In addition to all the Sly festivities, the first 1,250 kids that night
will receive Thunderstix.

O Death, where is thy sting? O grave, where is thy victory?

Holy Crap, Part Deux

A day after Coolbaugh, another freak death on the diamond:

A 12-year-old softball player was knocked unconscious when a ball hit her
in the head during practice, and she died a day later, police and family said.

Margaret Ruth "Maggie" Hilbrands was hit by a ground ball during a routine
infield drill on Monday . . . The Grand Rapids girl died Tuesday at DeVos
Children's Hospital. "She missed the ball. It appears it hit her in the wrong
spot. She never regained consciousness," her mother, Jan Hilbrands, told The
Grand Rapids Press.

And we take a step closer to everyone wearing helmets, always.

Razing Tiger Stadium

Tiger Stadium's neighbors hope for a mercy killing, and it looks as though city leaders are finally ready to oblige them, with a vote set on its demolition possibly going forward tomorrow.

Tiger Stadium was the first place I ever took in a big league game (1978), and remains the best place I ever took in a big league game. I have so many great memories from the corner of Michigan and Trumbull, and to this day I haven't taken in a game at Comerica Park despite a clear realization that my stubbornness in this regard is reactionary and irrational.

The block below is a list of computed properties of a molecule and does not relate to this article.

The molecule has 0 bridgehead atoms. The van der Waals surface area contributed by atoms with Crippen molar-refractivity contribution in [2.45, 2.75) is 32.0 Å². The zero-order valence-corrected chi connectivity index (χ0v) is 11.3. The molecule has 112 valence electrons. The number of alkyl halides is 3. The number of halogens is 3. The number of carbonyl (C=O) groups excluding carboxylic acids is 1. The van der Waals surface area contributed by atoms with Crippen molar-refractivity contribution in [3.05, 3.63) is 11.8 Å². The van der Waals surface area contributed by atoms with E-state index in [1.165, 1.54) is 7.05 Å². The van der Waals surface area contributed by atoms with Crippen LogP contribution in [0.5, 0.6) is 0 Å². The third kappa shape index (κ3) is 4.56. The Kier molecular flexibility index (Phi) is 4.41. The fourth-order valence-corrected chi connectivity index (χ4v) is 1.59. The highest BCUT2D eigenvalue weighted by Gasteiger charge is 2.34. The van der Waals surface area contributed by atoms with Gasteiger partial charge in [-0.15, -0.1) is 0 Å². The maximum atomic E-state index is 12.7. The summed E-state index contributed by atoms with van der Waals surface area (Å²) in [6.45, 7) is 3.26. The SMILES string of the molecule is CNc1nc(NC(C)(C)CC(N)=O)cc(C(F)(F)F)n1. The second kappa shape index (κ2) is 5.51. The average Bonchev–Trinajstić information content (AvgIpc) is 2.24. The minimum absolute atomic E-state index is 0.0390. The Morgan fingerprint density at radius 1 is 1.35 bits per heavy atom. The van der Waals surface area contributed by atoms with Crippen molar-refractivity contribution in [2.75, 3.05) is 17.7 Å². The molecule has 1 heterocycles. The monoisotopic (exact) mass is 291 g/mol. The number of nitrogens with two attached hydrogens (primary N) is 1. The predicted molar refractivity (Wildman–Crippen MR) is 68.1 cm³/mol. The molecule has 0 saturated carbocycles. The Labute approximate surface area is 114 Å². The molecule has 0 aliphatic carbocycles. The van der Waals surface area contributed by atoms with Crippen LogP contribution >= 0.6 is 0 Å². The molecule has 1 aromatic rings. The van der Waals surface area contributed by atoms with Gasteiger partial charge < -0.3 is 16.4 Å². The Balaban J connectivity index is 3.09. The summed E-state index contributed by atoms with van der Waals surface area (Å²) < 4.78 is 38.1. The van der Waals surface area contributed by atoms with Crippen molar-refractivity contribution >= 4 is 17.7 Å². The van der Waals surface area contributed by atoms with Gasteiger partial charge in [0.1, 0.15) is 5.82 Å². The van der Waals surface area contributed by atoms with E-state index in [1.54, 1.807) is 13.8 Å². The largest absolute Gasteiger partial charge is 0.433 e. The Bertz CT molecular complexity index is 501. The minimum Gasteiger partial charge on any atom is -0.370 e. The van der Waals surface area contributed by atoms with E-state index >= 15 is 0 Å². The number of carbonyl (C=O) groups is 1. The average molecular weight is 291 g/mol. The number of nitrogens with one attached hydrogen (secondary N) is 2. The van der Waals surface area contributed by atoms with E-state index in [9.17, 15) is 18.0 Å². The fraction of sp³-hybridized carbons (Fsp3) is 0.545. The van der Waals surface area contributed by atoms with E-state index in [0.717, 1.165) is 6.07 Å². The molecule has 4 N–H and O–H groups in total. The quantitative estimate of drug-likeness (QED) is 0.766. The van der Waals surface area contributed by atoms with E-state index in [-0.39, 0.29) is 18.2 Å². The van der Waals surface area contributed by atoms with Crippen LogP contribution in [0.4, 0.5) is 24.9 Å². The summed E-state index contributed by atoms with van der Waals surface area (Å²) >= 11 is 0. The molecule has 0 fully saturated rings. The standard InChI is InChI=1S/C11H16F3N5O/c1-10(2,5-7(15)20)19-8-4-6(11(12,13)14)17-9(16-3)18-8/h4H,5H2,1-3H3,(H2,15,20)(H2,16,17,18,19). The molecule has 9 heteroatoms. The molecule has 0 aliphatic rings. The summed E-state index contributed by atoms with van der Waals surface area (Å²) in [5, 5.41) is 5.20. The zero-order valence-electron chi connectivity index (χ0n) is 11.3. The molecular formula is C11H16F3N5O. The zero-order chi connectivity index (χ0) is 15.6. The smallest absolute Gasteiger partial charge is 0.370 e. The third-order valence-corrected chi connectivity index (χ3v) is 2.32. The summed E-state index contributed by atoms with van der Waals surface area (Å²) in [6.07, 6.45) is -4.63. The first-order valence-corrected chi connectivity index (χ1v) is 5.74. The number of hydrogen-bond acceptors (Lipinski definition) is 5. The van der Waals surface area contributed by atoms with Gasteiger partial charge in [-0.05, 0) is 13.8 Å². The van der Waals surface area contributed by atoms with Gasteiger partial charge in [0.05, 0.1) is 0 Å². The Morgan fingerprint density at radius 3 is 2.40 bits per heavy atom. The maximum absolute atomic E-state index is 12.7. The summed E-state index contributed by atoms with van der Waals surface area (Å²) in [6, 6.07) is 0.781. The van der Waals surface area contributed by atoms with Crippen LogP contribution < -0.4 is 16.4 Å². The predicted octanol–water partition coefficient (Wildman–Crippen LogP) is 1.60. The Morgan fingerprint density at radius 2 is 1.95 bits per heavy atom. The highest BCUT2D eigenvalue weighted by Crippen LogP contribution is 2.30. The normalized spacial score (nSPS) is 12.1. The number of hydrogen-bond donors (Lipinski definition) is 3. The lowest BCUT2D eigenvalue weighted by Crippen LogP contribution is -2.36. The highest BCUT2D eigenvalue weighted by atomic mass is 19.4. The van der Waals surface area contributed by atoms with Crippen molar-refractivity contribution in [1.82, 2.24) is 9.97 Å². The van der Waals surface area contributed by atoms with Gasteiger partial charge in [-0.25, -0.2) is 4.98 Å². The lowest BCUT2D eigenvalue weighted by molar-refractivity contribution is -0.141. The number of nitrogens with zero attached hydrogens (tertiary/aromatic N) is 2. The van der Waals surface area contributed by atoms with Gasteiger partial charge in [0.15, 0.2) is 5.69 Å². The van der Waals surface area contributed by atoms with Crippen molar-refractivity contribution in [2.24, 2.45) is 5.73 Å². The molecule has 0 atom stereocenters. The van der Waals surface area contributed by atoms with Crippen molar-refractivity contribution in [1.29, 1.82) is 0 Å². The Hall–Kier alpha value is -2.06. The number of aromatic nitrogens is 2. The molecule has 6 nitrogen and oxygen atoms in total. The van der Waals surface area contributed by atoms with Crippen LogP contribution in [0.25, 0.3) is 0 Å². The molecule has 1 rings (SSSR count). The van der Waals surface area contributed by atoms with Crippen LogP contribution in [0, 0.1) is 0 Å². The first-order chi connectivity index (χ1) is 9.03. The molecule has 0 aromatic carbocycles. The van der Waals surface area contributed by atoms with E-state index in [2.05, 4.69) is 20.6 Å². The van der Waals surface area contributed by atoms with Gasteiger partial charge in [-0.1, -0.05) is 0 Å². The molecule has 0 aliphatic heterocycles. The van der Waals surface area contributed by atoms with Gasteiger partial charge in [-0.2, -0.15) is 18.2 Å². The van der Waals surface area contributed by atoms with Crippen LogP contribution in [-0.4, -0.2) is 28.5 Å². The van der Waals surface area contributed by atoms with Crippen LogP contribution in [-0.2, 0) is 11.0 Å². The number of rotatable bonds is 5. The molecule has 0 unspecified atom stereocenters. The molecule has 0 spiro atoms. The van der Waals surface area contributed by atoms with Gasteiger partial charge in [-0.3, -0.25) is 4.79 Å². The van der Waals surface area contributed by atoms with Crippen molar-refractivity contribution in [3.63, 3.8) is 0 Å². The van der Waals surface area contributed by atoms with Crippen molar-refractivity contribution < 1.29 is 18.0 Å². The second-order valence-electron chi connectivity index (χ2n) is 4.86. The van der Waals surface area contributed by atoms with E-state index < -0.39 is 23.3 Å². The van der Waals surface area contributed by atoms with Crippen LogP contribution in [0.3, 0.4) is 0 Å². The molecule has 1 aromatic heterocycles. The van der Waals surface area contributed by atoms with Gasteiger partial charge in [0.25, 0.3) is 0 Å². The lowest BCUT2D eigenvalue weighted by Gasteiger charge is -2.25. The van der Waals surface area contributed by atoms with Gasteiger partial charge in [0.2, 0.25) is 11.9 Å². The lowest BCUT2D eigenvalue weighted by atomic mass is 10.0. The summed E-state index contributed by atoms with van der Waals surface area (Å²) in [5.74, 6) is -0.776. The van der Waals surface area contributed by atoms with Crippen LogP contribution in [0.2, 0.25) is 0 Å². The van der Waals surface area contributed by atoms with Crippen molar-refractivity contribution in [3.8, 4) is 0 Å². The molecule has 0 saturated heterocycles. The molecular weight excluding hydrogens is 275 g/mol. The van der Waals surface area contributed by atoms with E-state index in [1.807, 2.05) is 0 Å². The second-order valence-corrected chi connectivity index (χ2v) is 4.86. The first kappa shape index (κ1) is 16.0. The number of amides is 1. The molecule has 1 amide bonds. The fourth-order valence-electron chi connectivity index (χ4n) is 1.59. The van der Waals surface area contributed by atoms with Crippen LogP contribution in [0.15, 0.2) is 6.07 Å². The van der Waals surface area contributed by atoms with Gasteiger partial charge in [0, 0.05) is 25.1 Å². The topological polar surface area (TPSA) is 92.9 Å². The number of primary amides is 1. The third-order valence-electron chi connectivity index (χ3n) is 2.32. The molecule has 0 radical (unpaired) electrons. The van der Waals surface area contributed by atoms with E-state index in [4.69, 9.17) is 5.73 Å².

That said, the sad state into which the City of Detroit has allowed Tiger Stadium to fall is an atrocity akin to leaving grandpa's corpse to rot upon the dining room table. While I am all for saving a corner of the stadium facade for historical purposes, the rest of the place should have been demolished years ago rather than be allowed to quietly rust and decay.

Debunking the Myth of Ripken

As most seek to canonize St. Cal this weekend,
Tim Marchman reminds us not to buy into the Ripken-as-Johnny-Lunchpail claptrap:

It was during [the early 80s days of cocaine and labor strife] that Ripken became a secular saint. Here was a man who stood for old-fashioned American values. Born and raised in Maryland, the son of a humble baseball journeyman, he played for his hometown team and made his name not with the obscene physical talent of a Henderson, but because of his hard work and dedication, best symbolized, of course, by his signature trait Â-- his overwhelming need to just show up for work. No pampered, spoiled athlete he; this was someone with whom any factory worker or policeman or smalltown mortgage broker could identify, someone who just punched the clock every day and tried his hardest, quietly and with pride.